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Hidden Hate: Younger generations call out disturbing rise in anti-Asian hate crimes

Hidden Hate: Younger generations call out disturbing rise in anti-Asian hate crimes

Hidden Hate: Younger generations call out disturbing rise in anti-Asian hate crimes image

During a recent solidarity rally against anti-Asian racism at Toronto’s Nathan Phillips Square, a homemade sign asks a question that speaks to the heart of the increasing attacks targeting Asians across North America.

“Is my grandma next?” the sign read.

Shocking video surveillance captured during a number of incidents shows Asian elders being assaulted and shoved to the ground — all unprovoked and many in broad daylight.

Read more: Bystander helped Asian American woman attacked in New York City, daughter says

In the Bay Area case of Vicha Ratanapakdee, the 84-year-old Thai man did not survive when a stranger ran at him and knocked him down during his morning walk.

In Vancouver, an unidentified 92-year-old Asian man with dementia was thrown out of a convenience store and hit his head on the ground while the suspect yelled racist remarks.

Since the start of the pandemic, there has been a significant rise in anti-Asian hate crimes in many of North America’s major cities.

Research presented shows people’s frustration and anger at COVID-19 is often being misdirected at the Asian community. In 2020, for instance, former U.S. President Donald Trump referred to the virus the “kung flu” and “China virus.”

Read more: Canadians of Chinese ethnicity report widespread racism over coronavirus: survey

In Canada, Vancouver has the highest number of anti-Asian incidents per capita in all of North America. The coastal city saw the largest increase in hate crimes against Asians since the onset of COVID-19 with a rise of 717 per cent between 2019 and 2020. The data for 2021 is going in the same direction across Canada.

Researchers with the University of Toronto found reports of discrimination against Asian Canadians have more than tripled so far in 2021.

Meanwhile, research done by the Chinese Canadian National Council (CCNC) recorded more than 1,000 cases of racist attacks against Asian Canadians between March 2020 and March of this year. It also found that Canadians under the age of 18 and those over the age of 55 are the most likely to report being physically assaulted, coughed on, and spat at.

Read more: Charge laid after woman approached by man who made anti-Asian comments in Etobicoke: police

“This is happening in our community and a change has to happen,” said Calgary resident Jessica Lau.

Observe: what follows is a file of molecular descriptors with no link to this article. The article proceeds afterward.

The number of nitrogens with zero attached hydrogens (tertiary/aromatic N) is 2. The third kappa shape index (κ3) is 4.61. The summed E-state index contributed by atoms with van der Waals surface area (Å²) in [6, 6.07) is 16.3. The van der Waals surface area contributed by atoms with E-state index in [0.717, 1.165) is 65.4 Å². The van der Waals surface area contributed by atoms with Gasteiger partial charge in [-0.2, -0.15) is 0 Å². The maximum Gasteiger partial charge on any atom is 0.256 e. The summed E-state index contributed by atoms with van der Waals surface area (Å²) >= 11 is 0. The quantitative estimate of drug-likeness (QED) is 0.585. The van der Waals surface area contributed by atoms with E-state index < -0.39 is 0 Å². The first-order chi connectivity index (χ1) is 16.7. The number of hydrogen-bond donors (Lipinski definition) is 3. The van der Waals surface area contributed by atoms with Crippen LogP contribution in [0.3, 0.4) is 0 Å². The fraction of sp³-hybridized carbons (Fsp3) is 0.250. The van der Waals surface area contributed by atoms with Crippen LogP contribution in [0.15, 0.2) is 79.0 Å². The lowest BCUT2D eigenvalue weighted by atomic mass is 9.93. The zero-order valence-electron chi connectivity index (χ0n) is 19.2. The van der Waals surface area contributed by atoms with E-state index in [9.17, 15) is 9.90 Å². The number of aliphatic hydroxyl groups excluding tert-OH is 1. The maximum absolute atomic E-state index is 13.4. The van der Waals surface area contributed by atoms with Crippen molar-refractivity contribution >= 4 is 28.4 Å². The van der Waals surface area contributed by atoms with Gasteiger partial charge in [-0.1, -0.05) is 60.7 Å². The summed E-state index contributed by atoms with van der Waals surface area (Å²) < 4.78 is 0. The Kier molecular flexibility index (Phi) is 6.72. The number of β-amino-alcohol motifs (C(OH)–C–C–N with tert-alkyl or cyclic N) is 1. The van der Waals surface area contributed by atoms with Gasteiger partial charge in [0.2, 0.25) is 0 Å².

She recalled how she was skateboarding in summer when a stranger passing by on a bike spat on her before hurling a racial slur.

Statistics showed many targets of anti-Asian hate are front-line, essential workers and those reporting their incident in Cantonese or Mandarin were twice as likely to have experienced a physical assault over those who reported in English.

Read more: Toronto council unanimously passes motion to condemn anti-Asian racism, moves to advance action plan

“This type of anti-Asian racism is targeted. It’s targeted to who the racists think are vulnerable and who won’t fight back,” said Justin Kong, executive director of the CCNC Toronto chapter.

The pandemic has exacerbated anti-Asian sentiment, but racism towards the community has a deep-seated history.

A little over a century ago, Canada implemented the Chinese Head Tax. Then came the Chinese Exclusion/Immigration Act, along with the dispossession of the Japanese who were rounded up and sent to internment camps. And while immigration policies have changed, discrimination still remains with the long-held view by some that Asians are the “other” and a perpetual foreigner.

Read more: Anti-Asian racism in Canada more ‘frequent’ as report tallies hundreds of attacks during pandemic

When it comes to hate crimes, experts have said those incidents are notoriously underreported. Language and cultural barriers have been cited as an issue. Also, those who have been targeted may have come from a country where there is deep mistrust of the government or they may belong to marginalized communities that don’t trust the police.

The series of mass shootings at spas in and around Atlanta in March left eight dead with six of the victims being Asian women.

The deaths marked a tipping point as law enforcement and many media outlets struggled to call the targeted attack of Asian-owned and operated businesses a hate crime with many in the Asian community saying they found themselves having to explain why in fact it was. Since the shootings, those voices have crescendoed.

Rallies and marches have taken place across North America calling for hate against Asians to stop. For those Global News spoke with, they said remaining silent is no longer an option as they seek to amplify the voice of those who are unable to speak up for themselves.

The Global News special ‘Hidden Hate: Anti-Asian Racism’ airs on Global TV and the Global TV App at 7:30 p.m. on Saturday.

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